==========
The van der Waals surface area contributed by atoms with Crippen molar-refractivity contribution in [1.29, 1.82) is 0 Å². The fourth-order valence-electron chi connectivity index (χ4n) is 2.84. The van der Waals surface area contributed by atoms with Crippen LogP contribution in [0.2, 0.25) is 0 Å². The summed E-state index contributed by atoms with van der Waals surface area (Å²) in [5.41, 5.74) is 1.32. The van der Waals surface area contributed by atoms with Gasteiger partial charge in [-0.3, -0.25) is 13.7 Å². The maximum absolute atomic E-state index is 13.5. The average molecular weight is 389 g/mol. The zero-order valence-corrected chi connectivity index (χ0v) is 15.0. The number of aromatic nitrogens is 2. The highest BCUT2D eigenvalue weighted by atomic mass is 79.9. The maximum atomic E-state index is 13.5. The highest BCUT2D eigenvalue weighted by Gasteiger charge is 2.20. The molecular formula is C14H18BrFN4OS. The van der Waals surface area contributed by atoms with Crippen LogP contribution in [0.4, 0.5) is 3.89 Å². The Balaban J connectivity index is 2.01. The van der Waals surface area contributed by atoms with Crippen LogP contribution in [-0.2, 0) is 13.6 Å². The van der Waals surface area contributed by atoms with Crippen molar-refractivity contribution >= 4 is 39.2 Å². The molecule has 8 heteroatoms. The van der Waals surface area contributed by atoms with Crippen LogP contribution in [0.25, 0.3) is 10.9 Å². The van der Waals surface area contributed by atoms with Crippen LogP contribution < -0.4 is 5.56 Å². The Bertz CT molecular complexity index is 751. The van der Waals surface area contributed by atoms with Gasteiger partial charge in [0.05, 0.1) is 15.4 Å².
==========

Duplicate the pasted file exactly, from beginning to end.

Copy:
The van der Waals surface area contributed by atoms with Crippen molar-refractivity contribution in [1.29, 1.82) is 0 Å². The fourth-order valence-electron chi connectivity index (χ4n) is 2.84. The van der Waals surface area contributed by atoms with Crippen LogP contribution in [0.2, 0.25) is 0 Å². The summed E-state index contributed by atoms with van der Waals surface area (Å²) in [5.41, 5.74) is 1.32. The van der Waals surface area contributed by atoms with Gasteiger partial charge in [-0.3, -0.25) is 13.7 Å². The maximum absolute atomic E-state index is 13.5. The average molecular weight is 389 g/mol. The zero-order valence-corrected chi connectivity index (χ0v) is 15.0. The number of aromatic nitrogens is 2. The highest BCUT2D eigenvalue weighted by atomic mass is 79.9. The maximum atomic E-state index is 13.5. The highest BCUT2D eigenvalue weighted by Gasteiger charge is 2.20. The molecular formula is C14H18BrFN4OS. The van der Waals surface area contributed by atoms with Crippen LogP contribution in [0.4, 0.5) is 3.89 Å². The Balaban J connectivity index is 2.01. The van der Waals surface area contributed by atoms with Crippen LogP contribution in [-0.2, 0) is 13.6 Å². The van der Waals surface area contributed by atoms with Crippen molar-refractivity contribution >= 4 is 39.2 Å². The molecule has 8 heteroatoms. The van der Waals surface area contributed by atoms with Crippen LogP contribution in [0.25, 0.3) is 10.9 Å². The van der Waals surface area contributed by atoms with Crippen LogP contribution < -0.4 is 5.56 Å². The Bertz CT molecular complexity index is 751. The van der Waals surface area contributed by atoms with Gasteiger partial charge in [0.05, 0.1) is 15.4 Å².